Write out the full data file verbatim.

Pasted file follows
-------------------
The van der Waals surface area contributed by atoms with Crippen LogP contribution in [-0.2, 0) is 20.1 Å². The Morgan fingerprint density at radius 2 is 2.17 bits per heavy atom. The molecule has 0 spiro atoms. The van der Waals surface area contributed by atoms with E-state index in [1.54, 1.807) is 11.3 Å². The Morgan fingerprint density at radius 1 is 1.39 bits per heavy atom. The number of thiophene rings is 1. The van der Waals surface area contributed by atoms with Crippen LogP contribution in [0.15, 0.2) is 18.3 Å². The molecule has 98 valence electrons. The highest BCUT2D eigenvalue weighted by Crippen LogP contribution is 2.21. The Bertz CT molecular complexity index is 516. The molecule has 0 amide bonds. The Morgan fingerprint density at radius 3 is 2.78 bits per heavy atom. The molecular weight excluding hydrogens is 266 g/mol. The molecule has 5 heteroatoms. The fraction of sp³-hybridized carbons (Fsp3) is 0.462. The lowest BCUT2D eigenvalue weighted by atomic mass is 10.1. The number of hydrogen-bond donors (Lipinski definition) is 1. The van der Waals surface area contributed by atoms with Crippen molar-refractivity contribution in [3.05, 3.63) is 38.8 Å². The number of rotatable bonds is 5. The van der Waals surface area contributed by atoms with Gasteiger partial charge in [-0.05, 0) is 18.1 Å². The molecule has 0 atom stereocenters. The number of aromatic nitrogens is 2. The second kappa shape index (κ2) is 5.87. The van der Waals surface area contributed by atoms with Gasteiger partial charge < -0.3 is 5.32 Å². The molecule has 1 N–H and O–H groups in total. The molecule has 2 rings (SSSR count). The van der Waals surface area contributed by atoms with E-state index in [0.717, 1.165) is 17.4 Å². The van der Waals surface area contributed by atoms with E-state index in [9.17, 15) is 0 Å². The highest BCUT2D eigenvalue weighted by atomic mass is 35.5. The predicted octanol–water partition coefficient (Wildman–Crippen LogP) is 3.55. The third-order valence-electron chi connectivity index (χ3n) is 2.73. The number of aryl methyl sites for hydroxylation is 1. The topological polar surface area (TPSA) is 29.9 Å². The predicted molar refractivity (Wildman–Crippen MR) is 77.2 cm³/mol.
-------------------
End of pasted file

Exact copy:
The van der Waals surface area contributed by atoms with Crippen LogP contribution in [-0.2, 0) is 20.1 Å². The Morgan fingerprint density at radius 2 is 2.17 bits per heavy atom. The molecule has 0 spiro atoms. The van der Waals surface area contributed by atoms with E-state index in [1.54, 1.807) is 11.3 Å². The Morgan fingerprint density at radius 1 is 1.39 bits per heavy atom. The number of thiophene rings is 1. The van der Waals surface area contributed by atoms with Crippen LogP contribution in [0.15, 0.2) is 18.3 Å². The molecule has 98 valence electrons. The highest BCUT2D eigenvalue weighted by Crippen LogP contribution is 2.21. The Bertz CT molecular complexity index is 516. The molecule has 0 amide bonds. The Morgan fingerprint density at radius 3 is 2.78 bits per heavy atom. The molecular weight excluding hydrogens is 266 g/mol. The molecule has 5 heteroatoms. The fraction of sp³-hybridized carbons (Fsp3) is 0.462. The lowest BCUT2D eigenvalue weighted by atomic mass is 10.1. The number of hydrogen-bond donors (Lipinski definition) is 1. The van der Waals surface area contributed by atoms with Crippen molar-refractivity contribution in [3.05, 3.63) is 38.8 Å². The number of rotatable bonds is 5. The van der Waals surface area contributed by atoms with Gasteiger partial charge in [-0.05, 0) is 18.1 Å². The molecule has 0 atom stereocenters. The number of aromatic nitrogens is 2. The second kappa shape index (κ2) is 5.87. The van der Waals surface area contributed by atoms with Gasteiger partial charge < -0.3 is 5.32 Å². The molecule has 1 N–H and O–H groups in total. The molecule has 2 rings (SSSR count). The van der Waals surface area contributed by atoms with E-state index in [0.717, 1.165) is 17.4 Å². The van der Waals surface area contributed by atoms with E-state index in [9.17, 15) is 0 Å². The highest BCUT2D eigenvalue weighted by atomic mass is 35.5. The predicted octanol–water partition coefficient (Wildman–Crippen LogP) is 3.55. The third-order valence-electron chi connectivity index (χ3n) is 2.73. The number of aryl methyl sites for hydroxylation is 1. The topological polar surface area (TPSA) is 29.9 Å². The predicted molar refractivity (Wildman–Crippen MR) is 77.2 cm³/mol.